appWillEnterForeground is executed, the app is still in the background!
There are a couple of edge cases that are worth investigating. What happens when the app is started in the background due to a silent notification or due to a background-fetch? What happens when the user invokes the app switcher?
Let’s explore these two cases!
Modern applications can be launched by the system to prepare the user's data as soon as they open the app or to download data from a server when new content is available.
All of this computation happens in the background, without the user even noticing it. The system launches the app, letting it perform some tasks for a fixed amount of time, and then it puts the app back to sleep. Which events are invoked? How the
UIApplication.State evolves in those circumstances?
Luckily, the code we wrote so far is also suitable for this case. What we need to do is to simulate one of these events. To simulate a background fetch in Xcode we need to:
- Select the project in the
- Select the
Signing and Capabilitiestab
- Press the
- Double-click on
- In the new panel, select
These steps allow us to trigger a background fetch. Now, we just have to launch the app in that mode. We can do that by operating on the schema.
- Click on the app name, next to the Xcode play button.
- Check the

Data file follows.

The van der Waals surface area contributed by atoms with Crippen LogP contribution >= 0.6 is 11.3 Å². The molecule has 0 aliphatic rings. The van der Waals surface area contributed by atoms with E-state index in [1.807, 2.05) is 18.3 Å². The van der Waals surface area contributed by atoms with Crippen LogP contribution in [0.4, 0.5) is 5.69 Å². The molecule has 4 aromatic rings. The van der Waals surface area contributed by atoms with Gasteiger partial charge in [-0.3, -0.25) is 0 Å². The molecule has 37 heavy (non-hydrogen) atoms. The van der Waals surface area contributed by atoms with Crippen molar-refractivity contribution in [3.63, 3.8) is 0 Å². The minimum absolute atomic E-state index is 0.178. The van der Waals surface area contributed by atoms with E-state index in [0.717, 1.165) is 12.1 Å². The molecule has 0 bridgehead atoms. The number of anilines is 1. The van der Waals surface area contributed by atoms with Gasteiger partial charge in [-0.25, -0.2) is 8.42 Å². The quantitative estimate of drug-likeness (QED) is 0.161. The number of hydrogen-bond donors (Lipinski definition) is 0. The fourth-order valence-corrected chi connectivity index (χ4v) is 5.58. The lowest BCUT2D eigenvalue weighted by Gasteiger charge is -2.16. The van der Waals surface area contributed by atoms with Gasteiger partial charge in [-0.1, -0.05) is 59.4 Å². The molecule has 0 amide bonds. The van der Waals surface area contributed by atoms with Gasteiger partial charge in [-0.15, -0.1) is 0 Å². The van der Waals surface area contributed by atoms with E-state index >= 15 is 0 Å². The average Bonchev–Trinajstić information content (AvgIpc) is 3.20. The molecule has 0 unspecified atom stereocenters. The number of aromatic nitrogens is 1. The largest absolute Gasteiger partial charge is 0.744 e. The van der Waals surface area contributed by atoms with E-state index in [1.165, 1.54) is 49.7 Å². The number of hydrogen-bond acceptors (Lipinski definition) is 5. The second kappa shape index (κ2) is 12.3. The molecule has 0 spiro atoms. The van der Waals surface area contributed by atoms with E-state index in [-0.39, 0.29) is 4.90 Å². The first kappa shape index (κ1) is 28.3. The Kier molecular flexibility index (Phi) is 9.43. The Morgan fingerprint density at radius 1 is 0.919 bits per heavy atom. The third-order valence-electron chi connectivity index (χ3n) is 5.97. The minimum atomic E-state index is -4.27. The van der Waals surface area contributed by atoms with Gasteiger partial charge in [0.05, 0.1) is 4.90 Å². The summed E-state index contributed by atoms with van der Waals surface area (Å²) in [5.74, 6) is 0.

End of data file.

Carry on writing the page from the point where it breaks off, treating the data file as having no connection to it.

Launch due to a background fetchoption
Now, just launch the app. You won’t see the app pop up. Instead, you will see the icon appear in the simulator. Click on the icon to launch the app, and you’ll see something like this:
As you can see, in that case, both the
willFinishLaunching and the
didFinishLaunching have a
UIApplication.State that is
background while the only event which has
active is when the app actually becomes active. Notice that the app is never
inactive in this execution.
The last, interesting thing to analyze is what happens when the user opens the app switcher. Our code is already set up to track all the events so we just have to trigger the action in the simulator.
I found this step a little bit tricky: although the simulator said that the
App Switcher can be triggered by pressing the
^+⇧+⌘+H shortcut… It does not work every time. However, once you manage to pull it off, what you can see is that the first event triggered is the
appWillResignActive event, with an associated value of
active. If then we come back to the app, the following event is the
appDidBecomeActive with a value of
In this article, we explored two mechanisms to interact with the app lifecycle. These mechanisms are different and, therefore, should be used for different tasks. However, they are related in a very strict way: when a lifecycle method is invoked, the
UIApplication.State can change… and not always with a value we would expect.